Over the last 25 years, the perception of obsessive-compulsive disorder (OCD) has changed; where once it was seen as a rare refractory disorder, it is now viewed as a fairly prevalent, but treatable, medical condition responding to two main therapeutic strategies–serotonin reuptake inhibitors (SRIs) and cognitive-behavioral therapy (CBT). Given the emergence of new results with SRIs, more data on the role of augmentation strategies with second-generation antipsychotics, and recent genetic and neuroimaging findings with potential for advancing the understanding of the pathogenesis of OCD, it was thought appropriate to revisit OCD in order to identify key developments in this field and examine how they might be translated into the clinical arena. This consensus statement is the product of the International Anxiety Disorders Conference that took place in Cape Town in February 2006, and is referred to as the Cape Town Consensus (CTC).
In the Diagnostic and Statistical Manual of Mental Disorders (DSM) system, OCD has been classified as an anxiety disorder. However, in the International Classification of Diseases (ICD) system, OCD is separated from these conditions. This is consistent with several findings. OCD can begin before puberty, whereas other anxiety disorders, particularly generalized anxiety disorder (GAD), have a later age of onset. OCD is similarly prevalent in men and women, as opposed to depressive and anxiety disorders, which are more common in women. Pharmacologic challenges in some (but not all) studies show exacerbation of symptoms to 5-HT receptor agonists (eg, mCPP, sumatriptan), but not to other anxiogenic challenges such as yohimbine, sodium lactate, caffeine, CO2, cholecystokinin, and pentagastrin, which are known to elicit anxiety symptoms in anxiety disorders.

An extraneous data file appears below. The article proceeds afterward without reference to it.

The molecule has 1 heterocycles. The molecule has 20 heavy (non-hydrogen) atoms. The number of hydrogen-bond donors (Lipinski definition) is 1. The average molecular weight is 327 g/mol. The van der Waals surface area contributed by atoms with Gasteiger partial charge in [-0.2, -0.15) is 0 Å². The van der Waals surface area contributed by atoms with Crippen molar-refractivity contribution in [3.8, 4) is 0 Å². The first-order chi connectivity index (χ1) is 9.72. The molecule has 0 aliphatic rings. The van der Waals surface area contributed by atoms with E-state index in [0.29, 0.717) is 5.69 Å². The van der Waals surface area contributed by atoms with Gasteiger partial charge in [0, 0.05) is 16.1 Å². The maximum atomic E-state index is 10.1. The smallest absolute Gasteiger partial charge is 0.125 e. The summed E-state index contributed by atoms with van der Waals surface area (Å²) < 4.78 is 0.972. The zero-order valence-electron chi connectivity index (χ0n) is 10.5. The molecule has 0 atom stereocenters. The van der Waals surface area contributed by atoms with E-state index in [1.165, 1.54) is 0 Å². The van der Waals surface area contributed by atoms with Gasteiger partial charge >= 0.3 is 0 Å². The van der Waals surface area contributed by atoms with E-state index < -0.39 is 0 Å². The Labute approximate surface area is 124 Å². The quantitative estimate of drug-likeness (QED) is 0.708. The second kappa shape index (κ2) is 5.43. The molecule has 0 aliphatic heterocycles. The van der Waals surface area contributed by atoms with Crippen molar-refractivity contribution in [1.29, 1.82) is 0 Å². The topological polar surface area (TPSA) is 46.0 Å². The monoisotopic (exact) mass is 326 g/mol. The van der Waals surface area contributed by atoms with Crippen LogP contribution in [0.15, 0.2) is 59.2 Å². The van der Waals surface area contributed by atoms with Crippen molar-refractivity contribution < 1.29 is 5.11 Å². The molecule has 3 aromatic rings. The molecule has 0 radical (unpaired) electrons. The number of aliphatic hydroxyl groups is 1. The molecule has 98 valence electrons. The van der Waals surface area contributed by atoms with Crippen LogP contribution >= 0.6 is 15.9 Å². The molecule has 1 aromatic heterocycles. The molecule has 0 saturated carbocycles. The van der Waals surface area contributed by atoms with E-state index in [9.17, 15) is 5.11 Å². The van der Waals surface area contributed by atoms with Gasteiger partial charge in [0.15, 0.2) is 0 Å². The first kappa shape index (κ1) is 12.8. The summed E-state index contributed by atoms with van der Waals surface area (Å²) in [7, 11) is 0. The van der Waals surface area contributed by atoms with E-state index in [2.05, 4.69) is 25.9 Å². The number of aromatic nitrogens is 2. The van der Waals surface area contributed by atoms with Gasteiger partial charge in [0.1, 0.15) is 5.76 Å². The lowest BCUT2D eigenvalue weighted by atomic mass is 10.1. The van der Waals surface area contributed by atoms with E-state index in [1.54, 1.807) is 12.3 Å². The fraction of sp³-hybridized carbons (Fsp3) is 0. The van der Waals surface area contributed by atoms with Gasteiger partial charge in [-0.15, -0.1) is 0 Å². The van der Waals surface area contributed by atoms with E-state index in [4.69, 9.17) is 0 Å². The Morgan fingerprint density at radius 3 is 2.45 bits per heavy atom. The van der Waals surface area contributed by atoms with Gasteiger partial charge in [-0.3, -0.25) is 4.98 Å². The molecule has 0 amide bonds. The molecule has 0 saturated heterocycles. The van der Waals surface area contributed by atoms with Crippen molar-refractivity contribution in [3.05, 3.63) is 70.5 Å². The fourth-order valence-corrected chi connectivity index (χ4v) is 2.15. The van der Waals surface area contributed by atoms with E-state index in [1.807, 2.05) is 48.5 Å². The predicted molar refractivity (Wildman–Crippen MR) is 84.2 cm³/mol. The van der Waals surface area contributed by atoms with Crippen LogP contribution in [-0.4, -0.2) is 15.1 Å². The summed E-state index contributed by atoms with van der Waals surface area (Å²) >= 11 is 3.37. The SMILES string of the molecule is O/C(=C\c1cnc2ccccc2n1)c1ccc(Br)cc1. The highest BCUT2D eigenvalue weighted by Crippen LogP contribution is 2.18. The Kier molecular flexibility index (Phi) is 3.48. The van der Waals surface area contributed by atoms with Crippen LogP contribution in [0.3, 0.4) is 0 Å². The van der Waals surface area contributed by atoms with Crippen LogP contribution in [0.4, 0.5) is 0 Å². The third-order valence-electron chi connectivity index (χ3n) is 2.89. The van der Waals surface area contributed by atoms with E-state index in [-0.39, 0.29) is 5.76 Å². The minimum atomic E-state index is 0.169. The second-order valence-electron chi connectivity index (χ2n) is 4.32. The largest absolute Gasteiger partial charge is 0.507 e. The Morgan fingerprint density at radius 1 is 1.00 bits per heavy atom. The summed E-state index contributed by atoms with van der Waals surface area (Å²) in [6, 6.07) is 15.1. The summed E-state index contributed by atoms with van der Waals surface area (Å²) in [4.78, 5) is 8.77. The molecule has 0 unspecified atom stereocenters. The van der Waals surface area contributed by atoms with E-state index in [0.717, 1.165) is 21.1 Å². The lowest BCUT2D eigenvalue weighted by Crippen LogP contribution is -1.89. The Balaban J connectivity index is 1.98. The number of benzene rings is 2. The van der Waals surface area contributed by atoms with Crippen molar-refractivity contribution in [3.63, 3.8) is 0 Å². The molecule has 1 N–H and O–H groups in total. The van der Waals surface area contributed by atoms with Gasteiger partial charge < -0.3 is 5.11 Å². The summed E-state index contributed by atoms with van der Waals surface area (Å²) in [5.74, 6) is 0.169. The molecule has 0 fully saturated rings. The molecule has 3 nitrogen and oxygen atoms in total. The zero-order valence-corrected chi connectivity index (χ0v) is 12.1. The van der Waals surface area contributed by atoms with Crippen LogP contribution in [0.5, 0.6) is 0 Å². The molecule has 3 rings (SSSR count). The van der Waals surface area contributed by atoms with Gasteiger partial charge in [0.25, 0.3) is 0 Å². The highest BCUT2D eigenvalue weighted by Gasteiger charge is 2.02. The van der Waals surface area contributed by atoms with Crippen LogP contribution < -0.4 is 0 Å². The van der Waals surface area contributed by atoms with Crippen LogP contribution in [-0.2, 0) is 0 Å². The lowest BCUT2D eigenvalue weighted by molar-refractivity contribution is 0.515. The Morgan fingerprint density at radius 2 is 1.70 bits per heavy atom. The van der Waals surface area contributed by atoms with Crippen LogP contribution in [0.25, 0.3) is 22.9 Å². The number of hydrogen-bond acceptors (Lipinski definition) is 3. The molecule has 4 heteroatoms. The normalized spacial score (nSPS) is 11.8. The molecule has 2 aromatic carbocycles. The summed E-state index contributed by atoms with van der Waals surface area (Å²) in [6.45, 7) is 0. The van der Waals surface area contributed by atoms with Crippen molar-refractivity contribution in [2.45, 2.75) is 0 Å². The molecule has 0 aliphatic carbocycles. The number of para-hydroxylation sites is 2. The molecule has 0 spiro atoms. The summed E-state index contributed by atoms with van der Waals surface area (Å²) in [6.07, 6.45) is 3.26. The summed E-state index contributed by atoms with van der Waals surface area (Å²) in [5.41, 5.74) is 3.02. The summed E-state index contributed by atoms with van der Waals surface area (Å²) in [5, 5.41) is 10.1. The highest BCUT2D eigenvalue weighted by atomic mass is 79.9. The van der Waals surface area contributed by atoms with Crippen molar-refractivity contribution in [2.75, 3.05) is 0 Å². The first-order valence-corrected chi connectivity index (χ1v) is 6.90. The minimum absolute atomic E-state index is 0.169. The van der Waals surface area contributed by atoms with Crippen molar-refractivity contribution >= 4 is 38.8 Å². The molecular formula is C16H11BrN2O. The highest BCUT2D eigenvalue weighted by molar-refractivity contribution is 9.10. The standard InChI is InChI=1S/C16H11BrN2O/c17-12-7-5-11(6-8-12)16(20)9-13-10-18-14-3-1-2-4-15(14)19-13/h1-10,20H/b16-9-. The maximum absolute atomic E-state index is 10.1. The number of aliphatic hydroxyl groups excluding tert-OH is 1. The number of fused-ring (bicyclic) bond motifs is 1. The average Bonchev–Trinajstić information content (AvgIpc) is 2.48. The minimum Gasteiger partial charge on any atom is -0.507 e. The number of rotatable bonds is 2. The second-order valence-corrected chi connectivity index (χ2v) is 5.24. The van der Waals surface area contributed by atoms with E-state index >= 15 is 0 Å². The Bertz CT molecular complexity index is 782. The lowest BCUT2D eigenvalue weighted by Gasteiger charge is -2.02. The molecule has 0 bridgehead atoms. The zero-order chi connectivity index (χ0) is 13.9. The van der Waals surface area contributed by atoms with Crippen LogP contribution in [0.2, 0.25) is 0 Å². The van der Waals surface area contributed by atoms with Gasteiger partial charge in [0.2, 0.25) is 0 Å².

Background. Failure to resist chronic obsessive–compulsive symptoms may denote an altered state of cognitive control. We searched for the cerebral regions engaged in this dysfunction.
Method. Differences in brain regional activity were examined by event-related functional magnetic regional imaging (fMRI) in a group of adolescents or young adults (n=12) with childhood-onset obsessive–compulsive disorder (OCD), relative to healthy subjects. Subjects performed a conflict task involving the presentation of two consecutive and possibly conflicting prime and target numbers. Patients' image dataset was further analysed according to resistance or non-resistance to symptoms during the scans.
Results. Using volume correction based on a priori hypotheses, an exploratory analysis revealed that, within the prime-target repetition condition, the OCD subjects activated more than healthy subjects a subregion of the anterior cingulate gyrus and the left parietal lobe. Furthermore, compared with ‘resistant’ patients, the ‘non-resistant’ OCD subjects activated a bilateral network including the precuneus, pulvinar and paracentral lobules.
Conclusions. Higher regional activations suggest an abnormal amplification process in OCD subjects during the discrimination of repetitive visual stimuli. The regional distribution of functional changes may vary with the patients' ability to resist obsessions.